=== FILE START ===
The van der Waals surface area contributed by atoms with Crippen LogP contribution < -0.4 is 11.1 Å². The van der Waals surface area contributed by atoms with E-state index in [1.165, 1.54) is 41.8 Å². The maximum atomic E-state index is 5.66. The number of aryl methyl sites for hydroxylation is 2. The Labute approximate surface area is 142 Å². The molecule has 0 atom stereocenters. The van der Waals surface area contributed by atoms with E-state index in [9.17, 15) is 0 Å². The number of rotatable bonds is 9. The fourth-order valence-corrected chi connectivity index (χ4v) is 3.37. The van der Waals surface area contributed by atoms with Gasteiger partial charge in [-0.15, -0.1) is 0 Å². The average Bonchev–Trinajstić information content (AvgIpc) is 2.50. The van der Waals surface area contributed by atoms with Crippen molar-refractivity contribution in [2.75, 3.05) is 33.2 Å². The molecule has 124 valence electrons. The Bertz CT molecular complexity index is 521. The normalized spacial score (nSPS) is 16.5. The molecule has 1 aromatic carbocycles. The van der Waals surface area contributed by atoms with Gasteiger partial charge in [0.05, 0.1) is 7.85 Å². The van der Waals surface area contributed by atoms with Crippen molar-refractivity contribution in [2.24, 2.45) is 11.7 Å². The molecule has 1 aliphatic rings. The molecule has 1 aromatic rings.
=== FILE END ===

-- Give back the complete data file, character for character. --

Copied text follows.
The van der Waals surface area contributed by atoms with Crippen LogP contribution < -0.4 is 11.1 Å². The van der Waals surface area contributed by atoms with E-state index in [1.165, 1.54) is 41.8 Å². The maximum atomic E-state index is 5.66. The number of aryl methyl sites for hydroxylation is 2. The Labute approximate surface area is 142 Å². The molecule has 0 atom stereocenters. The van der Waals surface area contributed by atoms with E-state index in [9.17, 15) is 0 Å². The number of rotatable bonds is 9. The fourth-order valence-corrected chi connectivity index (χ4v) is 3.37. The van der Waals surface area contributed by atoms with Gasteiger partial charge in [-0.15, -0.1) is 0 Å². The average Bonchev–Trinajstić information content (AvgIpc) is 2.50. The van der Waals surface area contributed by atoms with Crippen molar-refractivity contribution in [2.75, 3.05) is 33.2 Å². The molecule has 124 valence electrons. The Bertz CT molecular complexity index is 521. The normalized spacial score (nSPS) is 16.5. The molecule has 1 aromatic carbocycles. The van der Waals surface area contributed by atoms with Gasteiger partial charge in [0.05, 0.1) is 7.85 Å². The van der Waals surface area contributed by atoms with Crippen molar-refractivity contribution in [2.24, 2.45) is 11.7 Å². The molecule has 1 aliphatic rings. The molecule has 1 aromatic rings.